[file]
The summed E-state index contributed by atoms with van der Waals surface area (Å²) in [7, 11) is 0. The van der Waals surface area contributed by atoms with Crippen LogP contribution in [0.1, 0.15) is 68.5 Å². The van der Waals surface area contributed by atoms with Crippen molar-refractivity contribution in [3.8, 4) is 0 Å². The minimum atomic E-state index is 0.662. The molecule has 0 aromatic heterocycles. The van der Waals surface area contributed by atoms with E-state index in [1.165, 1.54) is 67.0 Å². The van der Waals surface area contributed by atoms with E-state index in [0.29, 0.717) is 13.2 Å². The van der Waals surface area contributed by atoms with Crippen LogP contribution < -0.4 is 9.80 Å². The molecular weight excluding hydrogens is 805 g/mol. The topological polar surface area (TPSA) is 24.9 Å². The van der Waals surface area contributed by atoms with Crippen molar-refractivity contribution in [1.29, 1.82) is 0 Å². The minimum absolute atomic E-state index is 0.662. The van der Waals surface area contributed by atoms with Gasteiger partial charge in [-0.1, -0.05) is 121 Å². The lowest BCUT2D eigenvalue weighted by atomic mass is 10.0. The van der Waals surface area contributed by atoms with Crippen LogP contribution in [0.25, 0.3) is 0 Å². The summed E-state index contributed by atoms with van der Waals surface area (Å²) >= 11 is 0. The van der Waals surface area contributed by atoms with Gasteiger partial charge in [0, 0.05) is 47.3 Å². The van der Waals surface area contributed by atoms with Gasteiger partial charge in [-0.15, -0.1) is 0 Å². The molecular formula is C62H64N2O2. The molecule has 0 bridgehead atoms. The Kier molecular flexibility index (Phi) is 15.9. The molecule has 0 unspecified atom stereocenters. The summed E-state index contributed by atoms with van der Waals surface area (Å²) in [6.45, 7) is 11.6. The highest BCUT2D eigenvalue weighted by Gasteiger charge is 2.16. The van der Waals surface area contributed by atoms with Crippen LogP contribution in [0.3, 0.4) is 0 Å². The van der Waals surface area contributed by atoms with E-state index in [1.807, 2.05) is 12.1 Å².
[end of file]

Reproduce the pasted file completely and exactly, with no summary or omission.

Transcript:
The summed E-state index contributed by atoms with van der Waals surface area (Å²) in [7, 11) is 0. The van der Waals surface area contributed by atoms with Crippen LogP contribution in [0.1, 0.15) is 68.5 Å². The van der Waals surface area contributed by atoms with Crippen molar-refractivity contribution in [3.8, 4) is 0 Å². The minimum atomic E-state index is 0.662. The molecule has 0 aromatic heterocycles. The van der Waals surface area contributed by atoms with E-state index in [1.165, 1.54) is 67.0 Å². The van der Waals surface area contributed by atoms with E-state index in [0.29, 0.717) is 13.2 Å². The van der Waals surface area contributed by atoms with Crippen LogP contribution < -0.4 is 9.80 Å². The molecular weight excluding hydrogens is 805 g/mol. The topological polar surface area (TPSA) is 24.9 Å². The van der Waals surface area contributed by atoms with Crippen molar-refractivity contribution in [1.29, 1.82) is 0 Å². The minimum absolute atomic E-state index is 0.662. The van der Waals surface area contributed by atoms with Gasteiger partial charge in [-0.1, -0.05) is 121 Å². The lowest BCUT2D eigenvalue weighted by atomic mass is 10.0. The van der Waals surface area contributed by atoms with Crippen LogP contribution in [0.25, 0.3) is 0 Å². The summed E-state index contributed by atoms with van der Waals surface area (Å²) >= 11 is 0. The van der Waals surface area contributed by atoms with Gasteiger partial charge in [0, 0.05) is 47.3 Å². The van der Waals surface area contributed by atoms with Gasteiger partial charge in [-0.15, -0.1) is 0 Å². The molecular formula is C62H64N2O2. The molecule has 0 bridgehead atoms. The Kier molecular flexibility index (Phi) is 15.9. The molecule has 0 unspecified atom stereocenters. The summed E-state index contributed by atoms with van der Waals surface area (Å²) in [6.45, 7) is 11.6. The highest BCUT2D eigenvalue weighted by Gasteiger charge is 2.16. The van der Waals surface area contributed by atoms with Crippen LogP contribution in [0.3, 0.4) is 0 Å². The van der Waals surface area contributed by atoms with E-state index in [1.807, 2.05) is 12.1 Å².